“Though understood and promoted as an instrument of liberation, convenience has a dark side. With its promise of smooth, effortless efficiency, it threatens to erase the sort of struggles and challenges that help give meaning to life.”- Tim Wu, Columbia law professor
“No, we technically are not bound by the Sabbath day. But perhaps a better way to look at Sabbath is to view it as a chance to be heaven to someone.”- one of Tim’s seminary professors
Timothy Willard concludes Chapter 12 of The Beauty Chasers with a definition of truth. The author defines truth as that which affirms and corresponds to reality. Consequently, Timothy observes, we risk losing our grasp of truth when we fail to relinquish the pace keeping us from seeing the particulars of reality.
Because we develop lazy eyes when we’re bombarded with distraction and numbed by convenience. Also, distraction and convenience work in tandem. And, rather than do something themselves, people prefer to pay for convenience.
Yet, the author notes, as children we learn to see the world like an artist. However, we fail to realize it. Hence, we derive meaning from our world through curiosity, learning, and longing. God hardwired this into our human nature. So, to remain Beauty Chasers, we need to go marveling.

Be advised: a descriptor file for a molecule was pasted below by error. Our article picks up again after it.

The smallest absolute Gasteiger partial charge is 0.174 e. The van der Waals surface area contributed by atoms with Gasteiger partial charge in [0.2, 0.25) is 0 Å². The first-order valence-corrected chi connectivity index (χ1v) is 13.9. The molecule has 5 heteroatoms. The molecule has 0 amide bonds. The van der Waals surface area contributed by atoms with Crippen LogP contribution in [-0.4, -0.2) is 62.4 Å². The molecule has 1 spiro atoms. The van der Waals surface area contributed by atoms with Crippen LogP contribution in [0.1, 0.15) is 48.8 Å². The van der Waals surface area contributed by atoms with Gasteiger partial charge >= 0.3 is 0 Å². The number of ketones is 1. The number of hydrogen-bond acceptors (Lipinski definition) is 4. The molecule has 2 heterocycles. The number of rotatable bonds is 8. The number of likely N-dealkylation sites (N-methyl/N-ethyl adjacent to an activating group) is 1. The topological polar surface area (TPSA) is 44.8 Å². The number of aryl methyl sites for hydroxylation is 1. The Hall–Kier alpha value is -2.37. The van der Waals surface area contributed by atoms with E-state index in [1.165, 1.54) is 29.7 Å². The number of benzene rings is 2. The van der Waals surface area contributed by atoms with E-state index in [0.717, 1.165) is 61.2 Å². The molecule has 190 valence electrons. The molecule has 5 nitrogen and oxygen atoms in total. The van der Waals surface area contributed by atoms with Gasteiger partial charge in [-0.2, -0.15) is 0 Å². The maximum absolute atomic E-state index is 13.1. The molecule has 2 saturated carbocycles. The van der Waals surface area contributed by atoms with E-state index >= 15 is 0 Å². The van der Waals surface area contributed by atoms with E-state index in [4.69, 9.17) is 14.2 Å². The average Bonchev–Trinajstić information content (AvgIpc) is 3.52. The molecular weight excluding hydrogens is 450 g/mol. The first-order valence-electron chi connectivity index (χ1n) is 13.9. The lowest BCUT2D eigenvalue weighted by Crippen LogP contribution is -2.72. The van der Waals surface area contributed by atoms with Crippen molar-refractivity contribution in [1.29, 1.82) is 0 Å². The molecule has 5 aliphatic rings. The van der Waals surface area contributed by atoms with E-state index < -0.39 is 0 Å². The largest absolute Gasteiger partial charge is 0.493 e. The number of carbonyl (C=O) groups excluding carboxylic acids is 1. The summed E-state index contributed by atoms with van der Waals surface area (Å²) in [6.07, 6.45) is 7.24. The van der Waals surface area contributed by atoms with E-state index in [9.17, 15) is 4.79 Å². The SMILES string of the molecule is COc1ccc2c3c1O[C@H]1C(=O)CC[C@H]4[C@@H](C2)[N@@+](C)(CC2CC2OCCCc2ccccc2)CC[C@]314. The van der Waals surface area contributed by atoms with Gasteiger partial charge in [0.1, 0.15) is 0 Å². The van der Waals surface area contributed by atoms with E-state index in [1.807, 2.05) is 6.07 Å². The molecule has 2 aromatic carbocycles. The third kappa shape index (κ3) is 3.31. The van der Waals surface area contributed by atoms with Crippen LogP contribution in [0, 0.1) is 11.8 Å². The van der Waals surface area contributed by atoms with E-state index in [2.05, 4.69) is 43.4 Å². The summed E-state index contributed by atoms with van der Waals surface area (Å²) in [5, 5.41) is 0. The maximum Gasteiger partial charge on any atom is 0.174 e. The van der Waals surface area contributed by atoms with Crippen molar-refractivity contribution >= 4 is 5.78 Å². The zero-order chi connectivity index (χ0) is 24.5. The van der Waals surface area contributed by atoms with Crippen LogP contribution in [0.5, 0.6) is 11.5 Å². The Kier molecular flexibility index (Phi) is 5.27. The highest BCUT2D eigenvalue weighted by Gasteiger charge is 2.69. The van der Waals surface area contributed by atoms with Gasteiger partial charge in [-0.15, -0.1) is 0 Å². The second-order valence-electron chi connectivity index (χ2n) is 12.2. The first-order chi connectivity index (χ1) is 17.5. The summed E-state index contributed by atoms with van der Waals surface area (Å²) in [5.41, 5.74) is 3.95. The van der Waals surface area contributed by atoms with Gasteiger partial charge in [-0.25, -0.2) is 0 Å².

In conclusion, Timothy underscores, our footpath leads to regaining our true sight: rest. Thus, the author explains:
“Visual sight accompanies spiritual sight. And Sabbath lives at the heart of both. . . . God himself describes rest as a place — his place, which you enter. . . . Without celebration and worship, our work becomes inhuman. The do-nothing or numb-your-mind mentality associated with rest is a lie of the modern world. Rest restores. But not because it includes idleness. Instead, rest restores because it includes so much motion! The motion of a mind awake. . . . Days of rest are days filled with beauty-drops from God as we explore and contemplate his world — and with getting rest for our souls.”
Today’s question: What Bible verses keep you from the dark side of convenience? Please share.
Tomorrow’s blog: “Landscapes – vast library of literature”